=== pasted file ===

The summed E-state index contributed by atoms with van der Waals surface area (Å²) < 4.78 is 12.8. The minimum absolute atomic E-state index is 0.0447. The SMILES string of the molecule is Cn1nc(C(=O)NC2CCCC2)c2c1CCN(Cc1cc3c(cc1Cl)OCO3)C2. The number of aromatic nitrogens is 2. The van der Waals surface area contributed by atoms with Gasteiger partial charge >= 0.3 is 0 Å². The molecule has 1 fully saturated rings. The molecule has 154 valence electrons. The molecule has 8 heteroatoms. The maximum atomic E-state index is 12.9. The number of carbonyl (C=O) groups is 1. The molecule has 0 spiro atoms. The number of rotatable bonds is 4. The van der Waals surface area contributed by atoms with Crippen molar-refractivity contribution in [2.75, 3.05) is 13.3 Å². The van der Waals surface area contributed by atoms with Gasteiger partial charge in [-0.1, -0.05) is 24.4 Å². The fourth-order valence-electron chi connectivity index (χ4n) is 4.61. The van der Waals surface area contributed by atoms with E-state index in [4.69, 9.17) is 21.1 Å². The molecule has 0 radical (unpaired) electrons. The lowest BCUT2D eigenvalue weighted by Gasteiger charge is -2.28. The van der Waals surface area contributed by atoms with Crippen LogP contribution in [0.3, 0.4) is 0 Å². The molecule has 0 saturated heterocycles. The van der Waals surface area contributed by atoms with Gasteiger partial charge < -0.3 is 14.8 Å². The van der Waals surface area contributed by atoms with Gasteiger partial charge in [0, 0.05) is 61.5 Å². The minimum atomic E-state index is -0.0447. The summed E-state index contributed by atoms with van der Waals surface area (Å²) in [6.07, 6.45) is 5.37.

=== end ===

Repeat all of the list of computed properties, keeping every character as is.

The summed E-state index contributed by atoms with van der Waals surface area (Å²) < 4.78 is 12.8. The minimum absolute atomic E-state index is 0.0447. The SMILES string of the molecule is Cn1nc(C(=O)NC2CCCC2)c2c1CCN(Cc1cc3c(cc1Cl)OCO3)C2. The number of aromatic nitrogens is 2. The van der Waals surface area contributed by atoms with Gasteiger partial charge >= 0.3 is 0 Å². The molecule has 1 fully saturated rings. The molecule has 154 valence electrons. The molecule has 8 heteroatoms. The maximum atomic E-state index is 12.9. The number of carbonyl (C=O) groups is 1. The molecule has 0 spiro atoms. The number of rotatable bonds is 4. The van der Waals surface area contributed by atoms with Crippen molar-refractivity contribution in [2.75, 3.05) is 13.3 Å². The van der Waals surface area contributed by atoms with Gasteiger partial charge in [-0.1, -0.05) is 24.4 Å². The fourth-order valence-electron chi connectivity index (χ4n) is 4.61. The van der Waals surface area contributed by atoms with E-state index in [4.69, 9.17) is 21.1 Å². The molecule has 0 radical (unpaired) electrons. The lowest BCUT2D eigenvalue weighted by Gasteiger charge is -2.28. The van der Waals surface area contributed by atoms with Crippen LogP contribution in [0.3, 0.4) is 0 Å². The molecule has 0 saturated heterocycles. The van der Waals surface area contributed by atoms with Gasteiger partial charge < -0.3 is 14.8 Å². The van der Waals surface area contributed by atoms with Gasteiger partial charge in [0, 0.05) is 61.5 Å². The minimum atomic E-state index is -0.0447. The summed E-state index contributed by atoms with van der Waals surface area (Å²) in [6.07, 6.45) is 5.37.